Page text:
Not to mention... barbecue.


Can we use this as an example to stop the whole smug and grating "Canadians know everything about Americans, but Americans don't know anything about Canada" thing?

(Spoken as a Canadian seeking more reality-based relations with our southern cousins).
posted by molecicco at 6:53 AM on October 16, 2012 [3 favorites]


I don't think every single Italian woman is a happy little wife who's going to the market and haggling over the salami or anything, the way she's implying -- there are people in Italy who get tv-dinners from the supermarket or Chinese takeout as well, I'm sure.

Totally agree. And I can't speak to Italian culture. But I definitely have noticed the perception of cooking as a chore in the USA.
posted by hansbrough at 6:54 AM on October 16, 2012


....Uh, sure Molecicco, I'm just not sure where you got that this was an instance of this?
posted by EmpressCallipygos at 6:54 AM on October 16, 2012 [1 favorite]


And I should say, of course it's completely impossible to generalize, as there are many MANY people in the US who do not think cooking is a chore!
posted by hansbrough at 6:55 AM on October 16, 2012


It's nothing but an expression of what you eat when you've got to make the best you can in extreme poverty. People ate cornbread because they couldn't afford wheat, they eat greens flavored with the less desirable parts of the pig because greens are easy to come by and pigs can be let loose in the forest when there isn't food to feed them. That's not even getting into the serious poverty foods that are less popular now, like pig's feet and chitterlings.

You forgot grits, the South's porridge.
posted by Atreides at 6:55 AM on October 16, 2012


I have never heard of burgoo or Manhattan clam chowder (???), fwiw.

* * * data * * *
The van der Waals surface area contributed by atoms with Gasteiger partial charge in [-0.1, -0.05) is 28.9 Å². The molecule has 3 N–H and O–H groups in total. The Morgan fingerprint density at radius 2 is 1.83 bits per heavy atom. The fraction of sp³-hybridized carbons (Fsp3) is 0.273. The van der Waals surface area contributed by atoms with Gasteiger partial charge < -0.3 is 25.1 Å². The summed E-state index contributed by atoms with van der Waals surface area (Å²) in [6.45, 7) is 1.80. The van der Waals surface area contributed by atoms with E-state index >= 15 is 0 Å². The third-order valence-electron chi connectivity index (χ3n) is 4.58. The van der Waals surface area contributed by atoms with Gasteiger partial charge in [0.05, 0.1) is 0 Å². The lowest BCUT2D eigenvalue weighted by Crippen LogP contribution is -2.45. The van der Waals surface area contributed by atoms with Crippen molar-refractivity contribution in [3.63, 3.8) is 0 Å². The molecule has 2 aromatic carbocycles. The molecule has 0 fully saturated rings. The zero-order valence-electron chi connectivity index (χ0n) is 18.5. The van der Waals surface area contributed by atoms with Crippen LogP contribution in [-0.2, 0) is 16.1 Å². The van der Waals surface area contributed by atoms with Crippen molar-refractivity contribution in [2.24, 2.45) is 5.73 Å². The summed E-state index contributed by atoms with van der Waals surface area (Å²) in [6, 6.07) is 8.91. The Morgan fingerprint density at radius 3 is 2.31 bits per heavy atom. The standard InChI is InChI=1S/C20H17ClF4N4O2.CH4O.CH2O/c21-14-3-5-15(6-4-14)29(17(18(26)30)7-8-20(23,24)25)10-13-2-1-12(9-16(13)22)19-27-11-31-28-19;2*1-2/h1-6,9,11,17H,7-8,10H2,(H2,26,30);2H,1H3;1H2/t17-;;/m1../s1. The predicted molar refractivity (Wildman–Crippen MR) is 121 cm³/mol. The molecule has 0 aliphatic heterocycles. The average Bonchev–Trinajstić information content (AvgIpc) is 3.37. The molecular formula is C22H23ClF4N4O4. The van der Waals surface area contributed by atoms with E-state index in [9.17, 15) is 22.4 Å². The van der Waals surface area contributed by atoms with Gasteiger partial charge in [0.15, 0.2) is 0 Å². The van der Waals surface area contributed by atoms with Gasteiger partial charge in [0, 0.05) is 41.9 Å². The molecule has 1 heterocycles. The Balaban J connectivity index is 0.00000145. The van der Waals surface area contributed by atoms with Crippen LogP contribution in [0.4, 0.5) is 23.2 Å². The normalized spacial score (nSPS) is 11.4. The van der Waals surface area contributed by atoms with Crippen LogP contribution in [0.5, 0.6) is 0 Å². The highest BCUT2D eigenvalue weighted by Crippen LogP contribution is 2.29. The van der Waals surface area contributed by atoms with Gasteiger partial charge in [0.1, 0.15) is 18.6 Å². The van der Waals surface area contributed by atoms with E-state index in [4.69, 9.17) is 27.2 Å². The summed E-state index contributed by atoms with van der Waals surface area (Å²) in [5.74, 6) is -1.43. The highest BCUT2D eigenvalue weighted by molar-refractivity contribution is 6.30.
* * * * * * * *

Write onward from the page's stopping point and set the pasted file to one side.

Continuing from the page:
posted by naoko at 6:56 AM on October 16, 2012


There is clearly regional cuisine in the US. Obviously, with plenty of examples above. But do families of similar demographics really eat all that differently in, say, Seattle, New Orleans, and Chicago? A vanishingly few people in each place are going to be eating super regional food every day, but most people go into Piggly Wiggly or Safeway and buy broadly similar products (again, looking at people of similar demographics). Whether that's mac and cheese from a box or arugula sushi fusion korean tacos from the foodie magazine or whatever, those food cultures cut across the US rather than being localized.

I haven't been to Italy, so I can't compare -- would people of similar demographics in opposite sides of the country eat similarly day to day, or do those regional cuisines penetrate down to sharp differences in daily food?
posted by Forktine at 6:57 AM on October 16, 2012 [5 favorites]


I mean, I think the fact that those things are regionally, not nationally known kind of proves her point.
posted by naoko at 6:58 AM on October 16, 2012


(Sorry was responding to my own comment).
posted by naoko at 6:59 AM on October 16, 2012


The thing about the "old world" (I have been in it for two years) is yes, the simplicity and tradition is great and wonderful tasting *but* the experimentation and creativity aren't there as often either. From my experience. A lack of gastronomic adventurousness exists when the same ten things are on the menu in every restaurant, believe me.

Note that I'm hating on anything, just that the grass-is-always-greener thing is going on.
posted by melt away at 7:02 AM on October 16, 2012


I can't speak to Italian culture. But I definitely have noticed the perception of cooking as a chore in the USA.

I can't imagine that you wouldn't be able to find people in Italy for whom cooking's a chore, though. Or France or China or Thailand or anywhere were there's a perceived "food culture".